Attorney Trey Wilson - RL Wilson Law

08 August 2009

Calculating the Landlord's Damages When Premises Are Re-Let after Tenant Breach

When a Tenant breaches a lease agreement by terminating or abandoning the Lease, or when a Landlord is required to terminate based upon some act or omission of the Tenant, the Landlord faces a two-sided problem: First, he or she has vacant rental property and has likely suffered damages as the result of lost rents in the past. Second, the landlord will likely suffer loss of rental proceeds in the future, all the while incurring costs associated with owning and managing the now-vacant property.

As I have previously discussed on this blog, a Landlord has a statutory obligation to mitigate the damages he suffers as the result of a Tenant's actions. See TEX. PROP. CODE ANN. § 91.006. The duty to mitigate losses or damages is usually interpreted as a requirement that the Landlord attempts to re-let the premises vacated by the original Tenant.

Many times after a breach, the condition of the premises or the overall rental climate (supply and demand) can be markedly different than it was at the time the original Tenant first occupied the property. This can result in substantial difficulty in finding a replacement Tenant. Nevertheless, a Landlord is required to use reasonable efforts to find a replacement Tenant, even if the rental proceeds from that new Tenant are less than those that would have been received had the original Tenant fulfilled her Lease obligations.

In those instances where a deficiency exists between the rent received from a replacement Tenant and the rent agreed-to by the original Tenant, a Landlord is entitled to recovery of his damages. Other elements of the Landlord's damages are the costs of re-letting the property (advertising, repairs, make-ready, Realtor commissions, modifications required by the replacement Tenant, etc), and any rents not received between the time that the original Tenant vacates and the replacement Tenant takes possession. does a Landlord calculate the measure of damages resulting from a Tenant's breach?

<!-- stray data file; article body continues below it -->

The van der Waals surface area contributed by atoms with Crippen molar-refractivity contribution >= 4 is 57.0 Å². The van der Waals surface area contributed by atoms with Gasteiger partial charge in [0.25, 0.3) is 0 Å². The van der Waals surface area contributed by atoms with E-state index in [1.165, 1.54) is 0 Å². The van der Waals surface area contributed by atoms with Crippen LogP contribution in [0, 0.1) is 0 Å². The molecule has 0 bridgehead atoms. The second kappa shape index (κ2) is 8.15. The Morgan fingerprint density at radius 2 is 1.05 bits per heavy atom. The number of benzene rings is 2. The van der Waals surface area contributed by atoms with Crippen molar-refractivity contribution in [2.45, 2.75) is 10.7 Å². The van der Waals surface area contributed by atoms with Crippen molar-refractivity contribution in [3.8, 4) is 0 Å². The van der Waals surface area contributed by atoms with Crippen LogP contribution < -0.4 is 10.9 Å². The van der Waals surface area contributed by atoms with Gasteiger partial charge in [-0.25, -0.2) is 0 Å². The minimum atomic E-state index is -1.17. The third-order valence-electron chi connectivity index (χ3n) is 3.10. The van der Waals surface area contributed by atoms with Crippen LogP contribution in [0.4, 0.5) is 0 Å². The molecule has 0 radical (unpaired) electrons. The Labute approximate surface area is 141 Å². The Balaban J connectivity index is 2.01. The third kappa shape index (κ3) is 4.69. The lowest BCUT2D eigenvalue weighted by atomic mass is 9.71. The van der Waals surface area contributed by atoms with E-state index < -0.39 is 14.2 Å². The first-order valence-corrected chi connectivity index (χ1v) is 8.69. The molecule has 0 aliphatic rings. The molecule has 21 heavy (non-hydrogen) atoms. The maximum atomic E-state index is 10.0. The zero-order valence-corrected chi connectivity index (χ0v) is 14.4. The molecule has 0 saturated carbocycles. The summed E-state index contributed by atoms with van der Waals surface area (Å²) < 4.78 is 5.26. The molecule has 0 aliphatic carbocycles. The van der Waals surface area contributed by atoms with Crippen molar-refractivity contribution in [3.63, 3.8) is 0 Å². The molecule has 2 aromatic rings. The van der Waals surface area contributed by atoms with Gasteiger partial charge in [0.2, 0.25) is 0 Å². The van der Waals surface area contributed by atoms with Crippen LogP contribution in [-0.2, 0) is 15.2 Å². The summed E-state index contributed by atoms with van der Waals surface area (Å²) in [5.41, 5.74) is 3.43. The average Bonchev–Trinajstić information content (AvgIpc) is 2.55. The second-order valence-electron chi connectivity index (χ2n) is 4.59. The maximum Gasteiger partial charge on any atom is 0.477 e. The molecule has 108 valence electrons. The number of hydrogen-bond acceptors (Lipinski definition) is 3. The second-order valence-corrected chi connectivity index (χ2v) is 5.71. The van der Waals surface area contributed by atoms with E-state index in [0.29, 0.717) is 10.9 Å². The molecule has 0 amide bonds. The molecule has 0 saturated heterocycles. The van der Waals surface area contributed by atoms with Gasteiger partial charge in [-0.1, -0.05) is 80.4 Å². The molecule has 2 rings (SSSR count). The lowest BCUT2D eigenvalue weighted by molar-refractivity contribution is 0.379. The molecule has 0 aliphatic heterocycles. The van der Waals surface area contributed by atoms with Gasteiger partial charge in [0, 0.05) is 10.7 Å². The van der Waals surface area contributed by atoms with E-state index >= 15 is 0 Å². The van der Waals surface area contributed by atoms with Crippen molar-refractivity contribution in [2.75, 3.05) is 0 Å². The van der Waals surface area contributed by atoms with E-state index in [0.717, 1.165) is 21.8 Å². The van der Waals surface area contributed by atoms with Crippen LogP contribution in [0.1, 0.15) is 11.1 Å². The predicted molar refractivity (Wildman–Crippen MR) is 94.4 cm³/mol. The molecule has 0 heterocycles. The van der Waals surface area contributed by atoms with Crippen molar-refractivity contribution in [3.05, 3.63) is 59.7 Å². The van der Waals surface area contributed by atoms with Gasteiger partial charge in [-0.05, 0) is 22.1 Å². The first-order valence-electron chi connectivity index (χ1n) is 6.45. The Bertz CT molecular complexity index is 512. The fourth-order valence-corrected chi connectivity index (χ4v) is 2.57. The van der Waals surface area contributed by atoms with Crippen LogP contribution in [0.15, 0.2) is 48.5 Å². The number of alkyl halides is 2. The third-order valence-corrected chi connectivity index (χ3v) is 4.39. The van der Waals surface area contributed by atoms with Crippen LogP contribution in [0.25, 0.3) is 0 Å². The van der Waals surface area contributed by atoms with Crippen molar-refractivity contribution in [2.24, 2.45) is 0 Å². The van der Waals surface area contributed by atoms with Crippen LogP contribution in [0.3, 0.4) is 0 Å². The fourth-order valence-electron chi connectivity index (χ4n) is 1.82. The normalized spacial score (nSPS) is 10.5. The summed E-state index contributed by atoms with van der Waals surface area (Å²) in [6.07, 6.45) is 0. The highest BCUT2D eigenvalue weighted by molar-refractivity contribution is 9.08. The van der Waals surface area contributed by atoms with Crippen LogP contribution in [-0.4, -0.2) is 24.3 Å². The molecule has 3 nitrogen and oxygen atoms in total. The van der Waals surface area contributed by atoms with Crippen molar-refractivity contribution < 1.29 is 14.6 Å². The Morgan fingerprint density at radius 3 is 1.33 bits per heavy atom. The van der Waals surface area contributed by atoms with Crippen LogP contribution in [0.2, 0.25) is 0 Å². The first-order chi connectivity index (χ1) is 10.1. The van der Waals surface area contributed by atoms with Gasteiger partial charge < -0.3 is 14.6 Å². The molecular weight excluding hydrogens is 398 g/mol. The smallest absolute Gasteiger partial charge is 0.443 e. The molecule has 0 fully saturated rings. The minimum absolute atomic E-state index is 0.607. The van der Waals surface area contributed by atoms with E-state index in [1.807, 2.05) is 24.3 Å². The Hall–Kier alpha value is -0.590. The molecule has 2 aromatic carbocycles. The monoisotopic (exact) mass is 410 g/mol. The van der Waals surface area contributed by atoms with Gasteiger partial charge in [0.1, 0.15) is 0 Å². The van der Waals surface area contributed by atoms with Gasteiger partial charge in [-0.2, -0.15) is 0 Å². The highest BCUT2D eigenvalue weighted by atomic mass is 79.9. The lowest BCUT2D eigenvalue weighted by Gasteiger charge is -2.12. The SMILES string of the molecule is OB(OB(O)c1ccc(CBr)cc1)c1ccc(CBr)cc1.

Consistent with its statutorily-imposed duty to mitigate, a Landlord seeking damages for anticipatory breach of a Lease Agreement must prove the present value of the future rentals under the unexpired term of the lease, REDUCED BY either the reasonable value of re-renting the leased premises or the rent paid by any new tenant. See Marshall v. Telecomm. Specialists, Inc., 806 S.W.2d 904, 907 (Tex. App.—Houston [1st Dist.] 1991, no writ).

That is, if a Landlord is able to re-let the premises at the same or more rent than the original Tenant agreed to pay, then the original Tenant is only required to pay the costs of re-letting. On the other hand, when a Landlord rents the premises for less rent, the Tenant is required to pay the re-letting costs PLUS the Landlord's shortfall over the term of the original Lease Agreement. see also Crabtree v. Southmark Commercial Mgmt., 704 S.W.2d 478, 480 (Tex. App.—Houston [14th Dist.] 1986, writ ref’d n.r.e.) (limiting damages sought by landlord who treated tenant’s conduct as anticipatory breach to recovery of present value of rentals that accrue, reduced by reasonable cash-market value of unexpired term of lease); Speedee Mart, Inc. v. Stovall, 664 S.W.2d 174, 177 (Tex. App.—Amarillo 1983, no writ)(holding that landlord who treated tenant’s conduct as anticipatory breach could recover contractual rental reduced by amount received from new tenant).

Many Lease Agreements in Texas (and the standard Commercial Lease Form in New York) purport to make the Tenant responsible for all rental proceeds that he or she did not pay, irrespective of whether the Landlord re-lets the property in the future. These provisions are generally not enforceable in Texas, where the Landlord's efforst to mitigate his losses are often the subject of intense scrutiny in lawsuits advanced for recovery of lost rents.

Trey Wilson --Named By Scene in SA Magazine As One of San Antonio's Best Real Estate Litigation Attorneys -- September 2008 -- As voted on by peers